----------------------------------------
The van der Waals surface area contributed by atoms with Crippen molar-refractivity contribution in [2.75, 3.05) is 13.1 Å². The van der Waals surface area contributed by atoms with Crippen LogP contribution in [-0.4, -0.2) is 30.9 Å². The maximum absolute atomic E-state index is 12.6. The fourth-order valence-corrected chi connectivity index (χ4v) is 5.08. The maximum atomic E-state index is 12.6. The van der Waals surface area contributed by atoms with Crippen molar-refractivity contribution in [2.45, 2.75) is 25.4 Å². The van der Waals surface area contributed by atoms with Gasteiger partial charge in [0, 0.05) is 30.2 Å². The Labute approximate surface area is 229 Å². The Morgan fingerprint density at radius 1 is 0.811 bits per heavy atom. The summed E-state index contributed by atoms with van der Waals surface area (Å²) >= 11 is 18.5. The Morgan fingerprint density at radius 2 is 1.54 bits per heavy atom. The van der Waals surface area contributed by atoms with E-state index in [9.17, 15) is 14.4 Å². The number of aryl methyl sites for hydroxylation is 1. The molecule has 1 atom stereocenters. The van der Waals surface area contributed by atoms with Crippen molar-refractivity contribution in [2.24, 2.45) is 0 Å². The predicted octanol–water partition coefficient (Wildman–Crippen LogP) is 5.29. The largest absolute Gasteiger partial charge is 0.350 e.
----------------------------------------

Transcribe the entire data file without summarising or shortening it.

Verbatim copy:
The van der Waals surface area contributed by atoms with Crippen molar-refractivity contribution in [2.75, 3.05) is 13.1 Å². The van der Waals surface area contributed by atoms with Crippen LogP contribution in [-0.4, -0.2) is 30.9 Å². The maximum absolute atomic E-state index is 12.6. The fourth-order valence-corrected chi connectivity index (χ4v) is 5.08. The maximum atomic E-state index is 12.6. The van der Waals surface area contributed by atoms with Crippen molar-refractivity contribution in [2.45, 2.75) is 25.4 Å². The van der Waals surface area contributed by atoms with Gasteiger partial charge in [0, 0.05) is 30.2 Å². The Labute approximate surface area is 229 Å². The Morgan fingerprint density at radius 1 is 0.811 bits per heavy atom. The summed E-state index contributed by atoms with van der Waals surface area (Å²) >= 11 is 18.5. The Morgan fingerprint density at radius 2 is 1.54 bits per heavy atom. The van der Waals surface area contributed by atoms with E-state index in [9.17, 15) is 14.4 Å². The number of aryl methyl sites for hydroxylation is 1. The molecule has 1 atom stereocenters. The van der Waals surface area contributed by atoms with Crippen molar-refractivity contribution in [2.24, 2.45) is 0 Å². The predicted octanol–water partition coefficient (Wildman–Crippen LogP) is 5.29. The largest absolute Gasteiger partial charge is 0.350 e.